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So, I want to prove that all minimal faces have the same dimension. I've been googling and reading random articles and books that all point towards some unexplained or assumed or otherwise foggy explanations; how can I derive the proof of this fact from the very basic properties of polyhedra and minimal faces?

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  • $\begingroup$ Minimal faces are points. $\endgroup$ – Mariano Suárez-Álvarez Oct 17 '16 at 2:25
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    $\begingroup$ @MarianoSuárez-Álvarez No, they are not. That is true only if we are talking about polytopes, which are bounded and can't have any unbounded minimal faces. However if we are talking about _un_bounded polyhedra, that is not generally true. Consider two intersecting planes. The polyhedron they define has one minimal face, and that face is a one-dimensional line, not a point. $\endgroup$ – Akiiino Oct 17 '16 at 2:28
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For a matrix $M$, let $M_I$ denote the submatrix of $M$ obtained by taking rows of $M$ with indices in $I$.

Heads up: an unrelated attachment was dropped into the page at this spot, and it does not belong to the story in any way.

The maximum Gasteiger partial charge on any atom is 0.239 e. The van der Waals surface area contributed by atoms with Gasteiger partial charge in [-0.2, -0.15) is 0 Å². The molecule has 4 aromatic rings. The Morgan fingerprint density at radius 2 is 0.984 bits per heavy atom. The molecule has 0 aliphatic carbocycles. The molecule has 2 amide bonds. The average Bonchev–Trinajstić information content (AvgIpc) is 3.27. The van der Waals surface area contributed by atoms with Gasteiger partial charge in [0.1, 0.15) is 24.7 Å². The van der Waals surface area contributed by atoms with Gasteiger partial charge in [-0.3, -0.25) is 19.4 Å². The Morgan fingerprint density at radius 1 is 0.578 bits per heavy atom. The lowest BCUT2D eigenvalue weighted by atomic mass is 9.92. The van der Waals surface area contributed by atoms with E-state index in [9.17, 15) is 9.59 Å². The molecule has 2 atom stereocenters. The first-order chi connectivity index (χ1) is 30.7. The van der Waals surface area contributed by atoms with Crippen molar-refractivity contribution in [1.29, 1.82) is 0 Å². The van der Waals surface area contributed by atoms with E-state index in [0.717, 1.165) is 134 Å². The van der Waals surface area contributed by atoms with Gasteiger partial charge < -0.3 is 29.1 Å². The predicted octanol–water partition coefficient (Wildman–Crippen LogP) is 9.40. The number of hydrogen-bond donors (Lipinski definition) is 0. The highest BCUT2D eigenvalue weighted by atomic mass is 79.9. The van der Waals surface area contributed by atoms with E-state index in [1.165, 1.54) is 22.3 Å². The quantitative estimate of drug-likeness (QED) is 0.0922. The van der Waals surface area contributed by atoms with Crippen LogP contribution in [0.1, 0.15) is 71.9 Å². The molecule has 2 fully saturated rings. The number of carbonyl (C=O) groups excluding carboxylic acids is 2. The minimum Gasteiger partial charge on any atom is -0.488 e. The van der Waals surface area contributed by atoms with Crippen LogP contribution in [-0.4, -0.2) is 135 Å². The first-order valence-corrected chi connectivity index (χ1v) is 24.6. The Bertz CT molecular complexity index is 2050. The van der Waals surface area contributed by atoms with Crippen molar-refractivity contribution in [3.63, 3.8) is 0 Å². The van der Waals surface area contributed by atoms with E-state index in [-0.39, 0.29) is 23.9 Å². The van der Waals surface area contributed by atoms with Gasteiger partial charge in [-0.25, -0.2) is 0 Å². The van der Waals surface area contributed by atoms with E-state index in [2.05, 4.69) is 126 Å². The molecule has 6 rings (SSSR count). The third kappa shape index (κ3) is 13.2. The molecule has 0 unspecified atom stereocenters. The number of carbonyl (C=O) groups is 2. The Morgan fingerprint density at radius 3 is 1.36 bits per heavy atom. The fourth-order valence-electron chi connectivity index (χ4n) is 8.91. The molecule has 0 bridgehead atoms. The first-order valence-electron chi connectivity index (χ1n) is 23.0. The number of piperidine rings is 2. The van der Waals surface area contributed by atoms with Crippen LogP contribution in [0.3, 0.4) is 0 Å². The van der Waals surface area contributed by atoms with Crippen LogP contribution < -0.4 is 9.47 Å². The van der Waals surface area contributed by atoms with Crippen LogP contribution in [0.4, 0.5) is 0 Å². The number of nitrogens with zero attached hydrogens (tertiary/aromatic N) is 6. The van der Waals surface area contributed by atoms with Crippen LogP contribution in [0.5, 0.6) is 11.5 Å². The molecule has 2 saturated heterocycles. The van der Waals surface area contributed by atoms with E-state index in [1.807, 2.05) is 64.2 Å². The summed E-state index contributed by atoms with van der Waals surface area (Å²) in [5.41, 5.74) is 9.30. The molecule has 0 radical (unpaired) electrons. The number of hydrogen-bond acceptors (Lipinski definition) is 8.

Let $P=\{x\in\mathbb{R}^d\mid Ax\le b\}$, where $A\in\mathbb{R}^{n\times d}$, be a (full dimensional) polyhedron. Let $F$ be a minimal face of $P$, so there is some $I\subset [n]$ such that $F=\{x\in\mathbb{R}^d\mid A_Ix= b_I\}$. It suffices to show that $\text{rank}(A_I)=\text{rank}(A)$, since $\text{rank}(A_I)=\text{codim}(F)$. ($\text{rank}(A_I)\le \text{rank}(A)$ is clear.)

Suppose for contradiction that $\text{rank}(A_I)<\text{rank}(A)$. Then there is $j\in [n]\backslash I$ such that $A_j$ is linearly independent from the rows of $A_I$. Thus there is some $v\neq 0$ such that $A_I v=0$ and $A_j v>0$.

Fix $f\in F$ and consider $y=f+\lambda v$. Then: $$A_Iy=A_If+\lambda A_Iv=b_I+0=b_I$$ $$A_jy=A_jf+\lambda A_jv$$ Since $A_jv>0$, there is some sufficiently large $\lambda>0$ such that $A_jy>b_j$.

Let $f'\in F^\circ$ (relative interior of $F$) and let $c_\tau=\tau f'+(1-\tau)y$. Then by construction $$A_I c_\tau=\tau A_I f'+(1-\tau)A_Iy=\tau b_I+(1-\tau)b_I=b_I$$

Let $J=[n]\backslash I$. Then $A_J f'<b_J$ since we have equality only for $i\in I$ since $f'$ was an interior point of $F$. But $j\in J$ and $A_jy>b_j$, so there is some $\tau\in(0,1)$ such that $A_Jw_\tau\le b_J$, and there is some $j'\in J$ such that $A_{j'}c_\tau=b_{j'}$. But then $F'=\{x\in\mathbb{R}^n\mid A_{I\cup j'}x=b_{I\cup j'}\}$ is a face of $P$ strictly contained in $F$ (since $f'\notin F'$, but $f'\in F$), contradicting the minimality of $F$.

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